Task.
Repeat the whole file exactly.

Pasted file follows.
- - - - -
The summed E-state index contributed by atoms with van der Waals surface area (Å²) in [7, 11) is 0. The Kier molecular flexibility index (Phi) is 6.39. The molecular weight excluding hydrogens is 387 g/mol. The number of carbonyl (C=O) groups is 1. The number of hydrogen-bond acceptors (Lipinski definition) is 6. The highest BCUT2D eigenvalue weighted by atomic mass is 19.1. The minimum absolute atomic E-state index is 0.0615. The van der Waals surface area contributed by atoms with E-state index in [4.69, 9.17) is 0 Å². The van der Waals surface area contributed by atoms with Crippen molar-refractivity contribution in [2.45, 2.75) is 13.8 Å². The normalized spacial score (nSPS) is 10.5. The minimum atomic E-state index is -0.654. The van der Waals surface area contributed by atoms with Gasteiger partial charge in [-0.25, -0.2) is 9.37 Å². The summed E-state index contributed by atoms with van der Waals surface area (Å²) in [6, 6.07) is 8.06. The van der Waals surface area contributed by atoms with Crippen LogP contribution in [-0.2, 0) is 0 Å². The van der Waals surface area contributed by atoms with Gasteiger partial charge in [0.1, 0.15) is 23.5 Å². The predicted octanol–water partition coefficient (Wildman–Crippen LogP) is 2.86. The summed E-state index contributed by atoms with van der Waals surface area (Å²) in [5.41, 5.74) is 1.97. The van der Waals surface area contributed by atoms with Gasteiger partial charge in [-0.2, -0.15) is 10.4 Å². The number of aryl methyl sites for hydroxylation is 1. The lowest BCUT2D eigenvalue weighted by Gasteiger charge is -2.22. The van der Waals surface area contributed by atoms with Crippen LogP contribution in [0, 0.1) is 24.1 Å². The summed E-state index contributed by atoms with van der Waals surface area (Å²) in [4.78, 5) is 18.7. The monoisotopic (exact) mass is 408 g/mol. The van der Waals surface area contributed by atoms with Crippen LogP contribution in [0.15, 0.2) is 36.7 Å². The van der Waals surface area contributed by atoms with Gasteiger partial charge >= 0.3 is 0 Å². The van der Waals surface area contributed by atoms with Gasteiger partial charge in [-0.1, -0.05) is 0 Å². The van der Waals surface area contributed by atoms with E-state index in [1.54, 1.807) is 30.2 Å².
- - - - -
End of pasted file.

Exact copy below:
The summed E-state index contributed by atoms with van der Waals surface area (Å²) in [7, 11) is 0. The Kier molecular flexibility index (Phi) is 6.39. The molecular weight excluding hydrogens is 387 g/mol. The number of carbonyl (C=O) groups is 1. The number of hydrogen-bond acceptors (Lipinski definition) is 6. The highest BCUT2D eigenvalue weighted by atomic mass is 19.1. The minimum absolute atomic E-state index is 0.0615. The van der Waals surface area contributed by atoms with E-state index in [4.69, 9.17) is 0 Å². The van der Waals surface area contributed by atoms with Crippen molar-refractivity contribution in [2.45, 2.75) is 13.8 Å². The normalized spacial score (nSPS) is 10.5. The minimum atomic E-state index is -0.654. The van der Waals surface area contributed by atoms with Gasteiger partial charge in [-0.25, -0.2) is 9.37 Å². The summed E-state index contributed by atoms with van der Waals surface area (Å²) in [6, 6.07) is 8.06. The van der Waals surface area contributed by atoms with Crippen LogP contribution in [-0.2, 0) is 0 Å². The van der Waals surface area contributed by atoms with Gasteiger partial charge in [0.1, 0.15) is 23.5 Å². The predicted octanol–water partition coefficient (Wildman–Crippen LogP) is 2.86. The summed E-state index contributed by atoms with van der Waals surface area (Å²) in [5.41, 5.74) is 1.97. The van der Waals surface area contributed by atoms with Gasteiger partial charge in [-0.2, -0.15) is 10.4 Å². The number of aryl methyl sites for hydroxylation is 1. The lowest BCUT2D eigenvalue weighted by Gasteiger charge is -2.22. The van der Waals surface area contributed by atoms with Crippen LogP contribution in [0, 0.1) is 24.1 Å². The summed E-state index contributed by atoms with van der Waals surface area (Å²) in [4.78, 5) is 18.7. The monoisotopic (exact) mass is 408 g/mol. The van der Waals surface area contributed by atoms with Crippen LogP contribution in [0.15, 0.2) is 36.7 Å². The van der Waals surface area contributed by atoms with Gasteiger partial charge >= 0.3 is 0 Å². The van der Waals surface area contributed by atoms with Gasteiger partial charge in [-0.1, -0.05) is 0 Å². The van der Waals surface area contributed by atoms with E-state index in [1.54, 1.807) is 30.2 Å².